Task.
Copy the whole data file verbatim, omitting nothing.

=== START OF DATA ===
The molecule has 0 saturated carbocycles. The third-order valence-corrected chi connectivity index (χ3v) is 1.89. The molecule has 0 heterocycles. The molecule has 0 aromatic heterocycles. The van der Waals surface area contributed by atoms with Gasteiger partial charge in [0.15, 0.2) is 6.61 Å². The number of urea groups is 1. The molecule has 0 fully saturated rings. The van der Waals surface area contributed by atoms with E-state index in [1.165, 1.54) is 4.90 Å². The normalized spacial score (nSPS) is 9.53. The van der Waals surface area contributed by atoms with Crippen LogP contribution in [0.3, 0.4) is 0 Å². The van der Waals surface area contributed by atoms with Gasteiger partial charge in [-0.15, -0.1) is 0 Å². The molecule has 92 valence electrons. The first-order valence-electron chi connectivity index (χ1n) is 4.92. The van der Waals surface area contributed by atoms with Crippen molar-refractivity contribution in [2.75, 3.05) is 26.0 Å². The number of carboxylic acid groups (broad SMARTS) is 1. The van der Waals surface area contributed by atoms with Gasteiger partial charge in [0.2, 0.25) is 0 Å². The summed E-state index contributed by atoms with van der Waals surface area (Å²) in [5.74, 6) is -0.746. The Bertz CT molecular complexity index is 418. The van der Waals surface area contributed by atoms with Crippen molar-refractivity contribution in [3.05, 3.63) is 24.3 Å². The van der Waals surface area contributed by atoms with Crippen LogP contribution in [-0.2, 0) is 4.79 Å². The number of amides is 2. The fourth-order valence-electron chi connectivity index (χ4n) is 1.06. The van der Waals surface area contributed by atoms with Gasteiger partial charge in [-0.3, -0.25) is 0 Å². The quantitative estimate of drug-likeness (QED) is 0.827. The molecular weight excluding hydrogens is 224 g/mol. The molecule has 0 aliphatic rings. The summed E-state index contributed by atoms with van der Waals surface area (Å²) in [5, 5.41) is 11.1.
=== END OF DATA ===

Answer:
The molecule has 0 saturated carbocycles. The third-order valence-corrected chi connectivity index (χ3v) is 1.89. The molecule has 0 heterocycles. The molecule has 0 aromatic heterocycles. The van der Waals surface area contributed by atoms with Gasteiger partial charge in [0.15, 0.2) is 6.61 Å². The number of urea groups is 1. The molecule has 0 fully saturated rings. The van der Waals surface area contributed by atoms with E-state index in [1.165, 1.54) is 4.90 Å². The normalized spacial score (nSPS) is 9.53. The van der Waals surface area contributed by atoms with Crippen LogP contribution in [0.3, 0.4) is 0 Å². The van der Waals surface area contributed by atoms with Gasteiger partial charge in [-0.15, -0.1) is 0 Å². The molecule has 92 valence electrons. The first-order valence-electron chi connectivity index (χ1n) is 4.92. The van der Waals surface area contributed by atoms with Crippen molar-refractivity contribution in [2.75, 3.05) is 26.0 Å². The number of carboxylic acid groups (broad SMARTS) is 1. The van der Waals surface area contributed by atoms with Gasteiger partial charge in [0.2, 0.25) is 0 Å². The summed E-state index contributed by atoms with van der Waals surface area (Å²) in [5.74, 6) is -0.746. The Bertz CT molecular complexity index is 418. The van der Waals surface area contributed by atoms with Crippen molar-refractivity contribution in [3.05, 3.63) is 24.3 Å². The van der Waals surface area contributed by atoms with Crippen LogP contribution in [-0.2, 0) is 4.79 Å². The number of amides is 2. The fourth-order valence-electron chi connectivity index (χ4n) is 1.06. The van der Waals surface area contributed by atoms with Gasteiger partial charge in [-0.3, -0.25) is 0 Å². The quantitative estimate of drug-likeness (QED) is 0.827. The molecular weight excluding hydrogens is 224 g/mol. The molecule has 0 aliphatic rings. The summed E-state index contributed by atoms with van der Waals surface area (Å²) in [5, 5.41) is 11.1.